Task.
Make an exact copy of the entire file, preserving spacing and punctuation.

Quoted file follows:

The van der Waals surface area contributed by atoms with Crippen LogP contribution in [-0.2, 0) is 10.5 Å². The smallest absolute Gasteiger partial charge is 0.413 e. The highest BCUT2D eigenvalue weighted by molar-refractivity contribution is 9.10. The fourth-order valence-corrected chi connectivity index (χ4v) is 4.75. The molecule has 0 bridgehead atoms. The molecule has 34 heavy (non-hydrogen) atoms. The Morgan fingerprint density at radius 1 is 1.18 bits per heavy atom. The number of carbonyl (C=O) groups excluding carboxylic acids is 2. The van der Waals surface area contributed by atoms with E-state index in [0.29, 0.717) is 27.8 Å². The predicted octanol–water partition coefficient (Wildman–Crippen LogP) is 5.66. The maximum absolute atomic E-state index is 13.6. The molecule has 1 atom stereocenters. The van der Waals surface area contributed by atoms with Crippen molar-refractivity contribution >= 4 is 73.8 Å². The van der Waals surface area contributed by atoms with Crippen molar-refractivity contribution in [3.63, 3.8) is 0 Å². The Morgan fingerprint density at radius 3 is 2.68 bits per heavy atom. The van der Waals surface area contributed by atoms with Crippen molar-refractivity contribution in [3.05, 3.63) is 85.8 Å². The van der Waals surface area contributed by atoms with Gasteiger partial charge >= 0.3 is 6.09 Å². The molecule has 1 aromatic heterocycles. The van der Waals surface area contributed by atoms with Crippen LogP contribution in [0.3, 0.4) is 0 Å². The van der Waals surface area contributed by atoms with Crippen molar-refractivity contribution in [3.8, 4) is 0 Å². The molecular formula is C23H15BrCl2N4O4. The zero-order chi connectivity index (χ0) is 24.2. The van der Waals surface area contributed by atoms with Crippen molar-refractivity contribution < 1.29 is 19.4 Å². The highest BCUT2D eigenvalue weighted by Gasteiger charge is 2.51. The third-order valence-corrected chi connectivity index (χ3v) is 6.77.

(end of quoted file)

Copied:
The van der Waals surface area contributed by atoms with Crippen LogP contribution in [-0.2, 0) is 10.5 Å². The smallest absolute Gasteiger partial charge is 0.413 e. The highest BCUT2D eigenvalue weighted by molar-refractivity contribution is 9.10. The fourth-order valence-corrected chi connectivity index (χ4v) is 4.75. The molecule has 0 bridgehead atoms. The molecule has 34 heavy (non-hydrogen) atoms. The Morgan fingerprint density at radius 1 is 1.18 bits per heavy atom. The number of carbonyl (C=O) groups excluding carboxylic acids is 2. The van der Waals surface area contributed by atoms with E-state index in [0.29, 0.717) is 27.8 Å². The predicted octanol–water partition coefficient (Wildman–Crippen LogP) is 5.66. The maximum absolute atomic E-state index is 13.6. The molecule has 1 atom stereocenters. The van der Waals surface area contributed by atoms with Crippen molar-refractivity contribution >= 4 is 73.8 Å². The van der Waals surface area contributed by atoms with Crippen molar-refractivity contribution in [3.63, 3.8) is 0 Å². The Morgan fingerprint density at radius 3 is 2.68 bits per heavy atom. The van der Waals surface area contributed by atoms with Crippen molar-refractivity contribution in [3.05, 3.63) is 85.8 Å². The van der Waals surface area contributed by atoms with Gasteiger partial charge >= 0.3 is 6.09 Å². The molecule has 1 aromatic heterocycles. The van der Waals surface area contributed by atoms with Crippen LogP contribution in [0.3, 0.4) is 0 Å². The van der Waals surface area contributed by atoms with Crippen molar-refractivity contribution in [3.8, 4) is 0 Å². The molecular formula is C23H15BrCl2N4O4. The zero-order chi connectivity index (χ0) is 24.2. The van der Waals surface area contributed by atoms with Crippen molar-refractivity contribution < 1.29 is 19.4 Å². The highest BCUT2D eigenvalue weighted by Gasteiger charge is 2.51. The third-order valence-corrected chi connectivity index (χ3v) is 6.77.